This month, I have read a portion of the “Rissho Ankoku Ron”. This portion is the third question given by the traveler (Hojo Tokiyori, the most influential member of the Hojo clan, despite retiring from center stage). So far to this point, the traveler was steaming and turning red after listening to what the host (Nichiren Daishonin’s) response to the first two questions the traveler gave him. The two questions that were given was

                    1. Why are catastrophes coming to the land?

                    2. Where is the evidence that these catastrophes are created?

Listening to the response the host gave will surely make anyone who has believed in heretical teachings for such a long time furious. But, at the end of the second response, from the four sutras he cited, the Konkomyo, Daijuku, Ninno, and Yakushi sutras, the host made it clear why catastrophes are happening. The traveler asks the host about why the True Law is being slandered.

 

Let’s look at the traveler’s question. First, “Emperor Ming of the Later Han dynasty, having comprehended the significance of his dream of a golden man, welcomed the teachings of Buddhism brought to China by missionaries leading white horses.” The traveler brings up the origins of Buddhism in ancient China. It refers to a dream Emperor Ming saw about a golden man levitating above the garden. He talks to his ministers about the meaning of this dream. One of the ministers said that he had heard of the birth of a sage in the western region during the reign of King Chao of the Chou dynasty and that this sage had been called the Buddha. The emperor sent out eighteen missionaries in order to obtain the Buddha’s teachings. Along the way, they encountered two people who were heading to China, that were coming from India. The missionaries accompanied the two back to China, bringing statues of the Buddha and sutras that were being carried on the back of white horses. The emperor was very delighted, fervently protected this Buddhism, and built a temple to storage the statues and scrolls. This temple was called the “White Horse Temple (or Ministry), named after the white horse that carried the statues and sutras into China.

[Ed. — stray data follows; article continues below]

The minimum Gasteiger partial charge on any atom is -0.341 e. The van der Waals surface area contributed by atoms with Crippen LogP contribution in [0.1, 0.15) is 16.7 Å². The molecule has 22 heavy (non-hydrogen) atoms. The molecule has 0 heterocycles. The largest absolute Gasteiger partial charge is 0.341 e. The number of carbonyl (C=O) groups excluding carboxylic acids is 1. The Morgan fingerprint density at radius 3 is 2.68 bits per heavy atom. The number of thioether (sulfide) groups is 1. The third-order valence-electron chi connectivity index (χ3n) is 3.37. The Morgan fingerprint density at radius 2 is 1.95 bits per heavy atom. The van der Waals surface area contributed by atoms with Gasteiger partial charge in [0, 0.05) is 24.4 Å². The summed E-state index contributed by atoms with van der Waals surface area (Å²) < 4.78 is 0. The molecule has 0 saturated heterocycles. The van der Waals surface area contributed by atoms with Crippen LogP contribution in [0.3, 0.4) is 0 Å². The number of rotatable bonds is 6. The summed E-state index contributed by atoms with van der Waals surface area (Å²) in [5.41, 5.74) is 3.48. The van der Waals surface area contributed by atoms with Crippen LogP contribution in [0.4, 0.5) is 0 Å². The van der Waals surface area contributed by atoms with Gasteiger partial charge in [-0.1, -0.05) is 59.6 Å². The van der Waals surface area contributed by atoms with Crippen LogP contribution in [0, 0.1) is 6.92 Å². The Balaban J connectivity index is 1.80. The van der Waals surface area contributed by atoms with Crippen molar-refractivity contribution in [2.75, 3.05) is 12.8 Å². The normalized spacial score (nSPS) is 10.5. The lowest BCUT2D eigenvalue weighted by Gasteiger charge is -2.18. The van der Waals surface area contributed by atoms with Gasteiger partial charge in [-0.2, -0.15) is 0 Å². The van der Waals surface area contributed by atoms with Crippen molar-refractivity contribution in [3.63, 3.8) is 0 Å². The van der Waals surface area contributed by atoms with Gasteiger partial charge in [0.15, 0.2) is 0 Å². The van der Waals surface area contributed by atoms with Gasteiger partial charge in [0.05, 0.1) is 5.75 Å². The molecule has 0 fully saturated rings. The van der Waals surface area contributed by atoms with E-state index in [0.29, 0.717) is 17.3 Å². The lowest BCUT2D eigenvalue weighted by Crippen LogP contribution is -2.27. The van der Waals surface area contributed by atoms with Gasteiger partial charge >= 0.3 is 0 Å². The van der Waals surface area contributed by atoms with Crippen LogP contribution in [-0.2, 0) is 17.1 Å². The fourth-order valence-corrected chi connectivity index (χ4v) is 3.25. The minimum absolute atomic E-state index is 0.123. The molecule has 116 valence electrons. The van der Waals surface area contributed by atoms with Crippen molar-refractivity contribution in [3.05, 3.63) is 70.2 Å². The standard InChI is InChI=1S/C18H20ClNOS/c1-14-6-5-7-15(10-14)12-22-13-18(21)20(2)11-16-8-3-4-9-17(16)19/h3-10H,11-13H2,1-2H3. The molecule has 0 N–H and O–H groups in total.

Next, “Prince Shotoku, having punished Mononobe no Moriya for his opposition to Buddhism, proceeded to construct temples and pagodas in Japan.” This part explains the origins of Buddhism in Japan. Prince Shotoku was a very influential person in many aspects. But more importantly, he was a patron of Buddhism to spread in Japan during the sixth century. It was said that around the year 552, during the reign of Emperor Kinno, Buddha statues and sutras were sent from King Seong of Baekje, which was one of the Three Kingdoms of Korea, along with Goguryeo and Silla. There was a big debate whether to adopt Buddhism or continue with Shintoism. This lead to a war between Prince Shotoku, along with Sogano Umako, a politician and noble, who strongly wanted to adopt Buddhism in Japan, and the Mononobe clan, lead by Moriya, who was very persistent with keeping the Shinto practice. This war lasted for three months, as the two sides battled four times. The Mononobe clan had the upper hand in three of them, but in the last battle, Mononobe no Moriya died in this battle, leading to the demise and ruin of the Mononobe clan. After that, Prince Shotoku proceeded to construct Buddhist temples and pagodas in Japan.